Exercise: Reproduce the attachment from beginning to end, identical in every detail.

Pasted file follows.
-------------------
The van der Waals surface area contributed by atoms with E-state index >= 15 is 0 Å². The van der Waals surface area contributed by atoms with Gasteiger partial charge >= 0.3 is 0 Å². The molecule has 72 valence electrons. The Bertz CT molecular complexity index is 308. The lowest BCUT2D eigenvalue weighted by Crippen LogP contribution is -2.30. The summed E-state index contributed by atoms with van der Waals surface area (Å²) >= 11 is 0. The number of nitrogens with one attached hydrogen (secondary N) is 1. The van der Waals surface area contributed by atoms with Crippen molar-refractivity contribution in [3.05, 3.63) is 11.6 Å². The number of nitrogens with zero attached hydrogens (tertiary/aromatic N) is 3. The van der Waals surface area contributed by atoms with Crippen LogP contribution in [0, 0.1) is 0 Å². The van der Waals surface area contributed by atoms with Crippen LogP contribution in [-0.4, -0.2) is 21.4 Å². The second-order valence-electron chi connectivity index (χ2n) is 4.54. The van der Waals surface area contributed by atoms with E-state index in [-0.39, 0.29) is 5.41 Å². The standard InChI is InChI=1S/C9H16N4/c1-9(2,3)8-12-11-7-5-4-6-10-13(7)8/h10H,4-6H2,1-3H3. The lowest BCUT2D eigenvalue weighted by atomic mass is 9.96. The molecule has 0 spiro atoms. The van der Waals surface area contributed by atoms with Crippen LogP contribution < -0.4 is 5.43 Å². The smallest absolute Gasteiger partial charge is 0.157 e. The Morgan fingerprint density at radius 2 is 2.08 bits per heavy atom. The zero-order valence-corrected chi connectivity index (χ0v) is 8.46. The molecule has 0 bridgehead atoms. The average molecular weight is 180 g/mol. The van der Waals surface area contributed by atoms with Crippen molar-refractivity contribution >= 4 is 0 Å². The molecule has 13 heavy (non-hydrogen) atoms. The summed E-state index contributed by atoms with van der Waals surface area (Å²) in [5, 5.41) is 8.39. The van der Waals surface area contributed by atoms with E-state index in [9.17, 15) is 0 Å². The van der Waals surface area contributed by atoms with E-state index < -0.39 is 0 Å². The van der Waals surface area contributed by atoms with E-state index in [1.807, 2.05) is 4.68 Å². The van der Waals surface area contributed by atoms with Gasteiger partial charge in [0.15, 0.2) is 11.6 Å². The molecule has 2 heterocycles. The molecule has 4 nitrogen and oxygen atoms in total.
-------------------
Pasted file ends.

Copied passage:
The van der Waals surface area contributed by atoms with E-state index >= 15 is 0 Å². The van der Waals surface area contributed by atoms with Gasteiger partial charge >= 0.3 is 0 Å². The molecule has 72 valence electrons. The Bertz CT molecular complexity index is 308. The lowest BCUT2D eigenvalue weighted by Crippen LogP contribution is -2.30. The summed E-state index contributed by atoms with van der Waals surface area (Å²) >= 11 is 0. The number of nitrogens with one attached hydrogen (secondary N) is 1. The van der Waals surface area contributed by atoms with Crippen molar-refractivity contribution in [3.05, 3.63) is 11.6 Å². The number of nitrogens with zero attached hydrogens (tertiary/aromatic N) is 3. The van der Waals surface area contributed by atoms with Crippen LogP contribution in [0, 0.1) is 0 Å². The van der Waals surface area contributed by atoms with Crippen LogP contribution in [-0.4, -0.2) is 21.4 Å². The second-order valence-electron chi connectivity index (χ2n) is 4.54. The van der Waals surface area contributed by atoms with E-state index in [-0.39, 0.29) is 5.41 Å². The standard InChI is InChI=1S/C9H16N4/c1-9(2,3)8-12-11-7-5-4-6-10-13(7)8/h10H,4-6H2,1-3H3. The lowest BCUT2D eigenvalue weighted by atomic mass is 9.96. The molecule has 0 spiro atoms. The van der Waals surface area contributed by atoms with Crippen LogP contribution < -0.4 is 5.43 Å². The smallest absolute Gasteiger partial charge is 0.157 e. The Morgan fingerprint density at radius 2 is 2.08 bits per heavy atom. The zero-order valence-corrected chi connectivity index (χ0v) is 8.46. The molecule has 0 bridgehead atoms. The average molecular weight is 180 g/mol. The van der Waals surface area contributed by atoms with Crippen molar-refractivity contribution >= 4 is 0 Å². The molecule has 13 heavy (non-hydrogen) atoms. The summed E-state index contributed by atoms with van der Waals surface area (Å²) in [5, 5.41) is 8.39. The van der Waals surface area contributed by atoms with E-state index in [9.17, 15) is 0 Å². The van der Waals surface area contributed by atoms with E-state index < -0.39 is 0 Å². The van der Waals surface area contributed by atoms with E-state index in [1.807, 2.05) is 4.68 Å². The van der Waals surface area contributed by atoms with Gasteiger partial charge in [0.15, 0.2) is 11.6 Å². The molecule has 2 heterocycles. The molecule has 4 nitrogen and oxygen atoms in total.